J Cancer 2022; 13(2):385-392. doi:10.7150/jca.64800 This issue

Research Paper

The survival impact of palliative radiotherapy on synchronous metastatic pancreatic ductal adenocarcinoma: metastatic site can serve for radiotherapy-decision

Biaoxiang Xu, MD1,2*, Yuan Zhou, MD1,2*, Qian Pei, MD1,2, Fengbo Tan, PhD1,2, Lilan Zhao, MD3, Cenap Güngör, PhD4, Dan Wang, MD1,2,4, Yuqiang Li, MD1,2,4, Wenxue Liu, MD5,6✉, Zhongyi Zhou, MD1,2✉

1. Department of General Surgery, Xiangya Hospital, Central South University, Changsha, China.
2. National Clinical Research Center for Geriatric Disorders, Xiangya Hospital, Central South University, Changsha, China.
3. Department of Thoracic surgery, Fujian Provincial Hospital, Fuzhou, China.
4. Department of General Visceral and Thoracic Surgery, University Medical Center Hamburg-Eppendorf, Hamburg, Germany.
5. Department of Cardiology, Xiangya Hospital, Central South University, Changsha, China.
6. Department of Rheumatology, Guangdong Provincial People's Hospital, Guangdong Academy of Medical Sciences, Guangzhou, China.
*Co-first authors with equal contributions to this work.

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Citation:
Xu B, Zhou Y, Pei Q, Tan F, Zhao L, Güngör C, Wang D, Li Y, Liu W, Zhou Z. The survival impact of palliative radiotherapy on synchronous metastatic pancreatic ductal adenocarcinoma: metastatic site can serve for radiotherapy-decision. J Cancer 2022; 13(2):385-392. doi:10.7150/jca.64800. Available from https://www.jcancer.org/v13p0385.htm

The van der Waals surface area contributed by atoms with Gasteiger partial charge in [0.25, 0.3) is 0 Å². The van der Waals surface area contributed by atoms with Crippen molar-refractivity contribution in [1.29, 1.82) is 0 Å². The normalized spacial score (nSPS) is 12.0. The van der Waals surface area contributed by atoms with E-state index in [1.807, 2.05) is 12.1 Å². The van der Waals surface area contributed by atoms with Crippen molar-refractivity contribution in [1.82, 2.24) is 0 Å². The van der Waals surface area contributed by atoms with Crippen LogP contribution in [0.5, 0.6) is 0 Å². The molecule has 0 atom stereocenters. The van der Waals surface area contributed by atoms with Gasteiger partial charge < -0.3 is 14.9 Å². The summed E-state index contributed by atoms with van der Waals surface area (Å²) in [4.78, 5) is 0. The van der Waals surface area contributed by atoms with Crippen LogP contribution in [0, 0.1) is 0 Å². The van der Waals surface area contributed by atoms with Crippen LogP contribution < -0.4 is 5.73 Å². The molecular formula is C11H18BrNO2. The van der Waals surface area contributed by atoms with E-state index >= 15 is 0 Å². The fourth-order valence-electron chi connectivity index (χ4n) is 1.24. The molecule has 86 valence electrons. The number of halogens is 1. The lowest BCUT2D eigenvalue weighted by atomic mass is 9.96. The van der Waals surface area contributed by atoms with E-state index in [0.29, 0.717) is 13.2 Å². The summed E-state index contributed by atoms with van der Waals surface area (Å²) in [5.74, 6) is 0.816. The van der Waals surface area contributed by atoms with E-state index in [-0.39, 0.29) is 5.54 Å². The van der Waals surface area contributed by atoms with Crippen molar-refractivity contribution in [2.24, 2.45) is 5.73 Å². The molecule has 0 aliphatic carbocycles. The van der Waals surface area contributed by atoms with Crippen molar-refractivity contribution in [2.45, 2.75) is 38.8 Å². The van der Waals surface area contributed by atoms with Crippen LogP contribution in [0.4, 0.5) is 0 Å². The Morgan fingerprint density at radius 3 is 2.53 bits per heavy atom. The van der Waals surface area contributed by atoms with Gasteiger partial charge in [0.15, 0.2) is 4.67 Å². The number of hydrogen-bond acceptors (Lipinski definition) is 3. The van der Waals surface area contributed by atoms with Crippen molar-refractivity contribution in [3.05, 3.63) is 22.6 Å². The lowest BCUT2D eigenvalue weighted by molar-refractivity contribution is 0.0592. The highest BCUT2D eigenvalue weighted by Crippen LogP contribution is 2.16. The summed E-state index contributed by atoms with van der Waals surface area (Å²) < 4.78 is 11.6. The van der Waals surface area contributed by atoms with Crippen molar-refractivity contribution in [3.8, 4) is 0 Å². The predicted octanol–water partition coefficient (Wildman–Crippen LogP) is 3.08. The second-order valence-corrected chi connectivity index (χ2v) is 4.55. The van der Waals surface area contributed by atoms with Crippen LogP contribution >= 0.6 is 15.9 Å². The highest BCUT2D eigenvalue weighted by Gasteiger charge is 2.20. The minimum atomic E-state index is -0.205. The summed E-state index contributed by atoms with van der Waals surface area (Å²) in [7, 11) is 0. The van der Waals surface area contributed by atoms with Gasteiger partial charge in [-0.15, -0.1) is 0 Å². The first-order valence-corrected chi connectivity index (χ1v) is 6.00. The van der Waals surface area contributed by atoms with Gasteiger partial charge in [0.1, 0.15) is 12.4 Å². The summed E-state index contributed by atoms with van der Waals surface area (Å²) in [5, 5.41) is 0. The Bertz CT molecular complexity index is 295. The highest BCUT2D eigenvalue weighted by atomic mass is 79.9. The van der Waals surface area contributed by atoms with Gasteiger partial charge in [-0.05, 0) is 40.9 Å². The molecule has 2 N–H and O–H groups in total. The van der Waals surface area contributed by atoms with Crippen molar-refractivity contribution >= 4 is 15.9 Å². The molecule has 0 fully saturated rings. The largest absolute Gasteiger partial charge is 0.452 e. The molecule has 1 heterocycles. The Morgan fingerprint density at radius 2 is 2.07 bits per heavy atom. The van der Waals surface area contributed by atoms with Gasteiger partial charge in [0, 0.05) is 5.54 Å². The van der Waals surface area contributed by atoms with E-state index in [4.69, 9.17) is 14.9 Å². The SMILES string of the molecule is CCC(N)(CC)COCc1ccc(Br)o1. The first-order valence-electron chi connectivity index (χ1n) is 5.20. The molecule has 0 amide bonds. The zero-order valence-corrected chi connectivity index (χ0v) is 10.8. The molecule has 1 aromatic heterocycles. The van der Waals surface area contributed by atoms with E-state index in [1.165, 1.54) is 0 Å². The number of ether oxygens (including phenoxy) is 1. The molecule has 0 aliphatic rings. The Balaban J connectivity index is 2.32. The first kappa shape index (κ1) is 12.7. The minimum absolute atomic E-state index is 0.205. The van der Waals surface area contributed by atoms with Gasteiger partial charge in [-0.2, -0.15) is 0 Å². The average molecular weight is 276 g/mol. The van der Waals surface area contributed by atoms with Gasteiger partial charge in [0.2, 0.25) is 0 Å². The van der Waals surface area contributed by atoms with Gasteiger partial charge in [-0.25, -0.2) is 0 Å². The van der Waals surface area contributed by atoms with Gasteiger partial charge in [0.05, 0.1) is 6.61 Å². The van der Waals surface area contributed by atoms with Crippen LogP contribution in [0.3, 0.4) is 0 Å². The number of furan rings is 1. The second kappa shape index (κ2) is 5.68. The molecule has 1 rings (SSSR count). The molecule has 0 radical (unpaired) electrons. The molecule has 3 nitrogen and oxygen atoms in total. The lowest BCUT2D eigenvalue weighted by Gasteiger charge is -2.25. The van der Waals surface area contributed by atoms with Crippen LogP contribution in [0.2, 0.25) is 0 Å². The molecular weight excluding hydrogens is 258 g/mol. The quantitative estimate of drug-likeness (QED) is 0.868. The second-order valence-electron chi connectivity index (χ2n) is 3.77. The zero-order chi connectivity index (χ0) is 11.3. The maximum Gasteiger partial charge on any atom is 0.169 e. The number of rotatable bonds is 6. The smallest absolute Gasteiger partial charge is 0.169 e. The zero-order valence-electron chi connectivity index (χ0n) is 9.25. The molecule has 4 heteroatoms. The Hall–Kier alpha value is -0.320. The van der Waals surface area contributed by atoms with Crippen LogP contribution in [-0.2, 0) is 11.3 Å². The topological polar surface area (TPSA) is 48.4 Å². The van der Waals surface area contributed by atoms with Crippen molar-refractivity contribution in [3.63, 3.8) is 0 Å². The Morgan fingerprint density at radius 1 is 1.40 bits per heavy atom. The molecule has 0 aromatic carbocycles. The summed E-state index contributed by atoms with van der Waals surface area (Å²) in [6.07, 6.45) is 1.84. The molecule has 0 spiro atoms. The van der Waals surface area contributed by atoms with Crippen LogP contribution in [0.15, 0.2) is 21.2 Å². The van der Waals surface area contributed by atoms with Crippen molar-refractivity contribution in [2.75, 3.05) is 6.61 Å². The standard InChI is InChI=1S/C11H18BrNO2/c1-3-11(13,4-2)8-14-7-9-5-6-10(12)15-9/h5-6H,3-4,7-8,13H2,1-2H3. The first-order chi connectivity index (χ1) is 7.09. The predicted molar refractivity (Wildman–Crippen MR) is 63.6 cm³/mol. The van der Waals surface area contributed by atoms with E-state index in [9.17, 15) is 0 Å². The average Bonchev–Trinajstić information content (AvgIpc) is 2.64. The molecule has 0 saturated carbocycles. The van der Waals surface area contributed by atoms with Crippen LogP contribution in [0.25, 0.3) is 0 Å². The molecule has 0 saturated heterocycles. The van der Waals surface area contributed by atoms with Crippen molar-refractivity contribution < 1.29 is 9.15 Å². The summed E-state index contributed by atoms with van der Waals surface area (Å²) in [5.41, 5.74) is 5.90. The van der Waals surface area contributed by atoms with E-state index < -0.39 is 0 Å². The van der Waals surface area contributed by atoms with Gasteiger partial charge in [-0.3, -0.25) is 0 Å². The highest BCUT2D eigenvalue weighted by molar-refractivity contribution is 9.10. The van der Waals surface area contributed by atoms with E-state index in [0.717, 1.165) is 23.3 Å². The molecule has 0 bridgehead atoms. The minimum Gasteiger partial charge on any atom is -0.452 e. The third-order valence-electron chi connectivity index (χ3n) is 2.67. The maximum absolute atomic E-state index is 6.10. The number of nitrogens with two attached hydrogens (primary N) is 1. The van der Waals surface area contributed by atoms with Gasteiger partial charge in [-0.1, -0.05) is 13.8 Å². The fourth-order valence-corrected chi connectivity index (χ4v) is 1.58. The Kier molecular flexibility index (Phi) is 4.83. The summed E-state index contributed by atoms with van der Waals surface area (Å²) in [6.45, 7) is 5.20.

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Abstract

Graphic abstract

Background: The metastatic site seems to represent a malignancy with a different biological characteristic and is an important prognostic factor in metastatic pancreatic ductal adenocarcinoma (mPDAC). Palliative radiotherapy is a therapeutic option, and usually used for pain management in the treatment of mPDAC. The real-world effect of radiotherapy on the survival outcomes of mPDAC patients might do exist and is worth exploring.

Methods: Data from the Surveillance, Epidemiology, and End Results (SEER) was extracted to identify mPDAC diagnosed in the periods of 2010-2016. The statistical methods included Pearson's chi-square test, Log-rank test, Cox regression model and propensity score matching (PSM).

Results: Radiotherapy was able to improve the overall survival of PDAC with liver metastasis (p<0.001), but not for PDAC patients with lung (p=0.130), bone (p=0.451) and brain metastasis (p=0.226) before PSM. Radiotherapy can only a prognostic factor for PDAC liver metastasis (p=0.001) in the cox regression analysis. The survival curves provided consistent results with cox regression analysis (PDAC with liver metastasis: p=0.023, PDAC with lung metastasis: p=0.528, PDAC with bone metastasis: p=0.210, PDAC with brain metastasis: p=0.106) after PSM. We continue to divided PDAC liver patients into PDAC-liver-metastasis with and without lung, bone, and/or brain (LBB) metastasis. Finally, radiotherapy can be used as a feasible treatment to prolong the overall survival of patients with PDAC liver metastasis without LBB metastasis.

Conclusions: Radiotherapy can be used as a feasible treatment to prolong the overall survival of patients with PDAC liver metastasis without LBB metastasis.

Keywords: PDAC, radiotherapy, metastatic site, overall survival, SEER database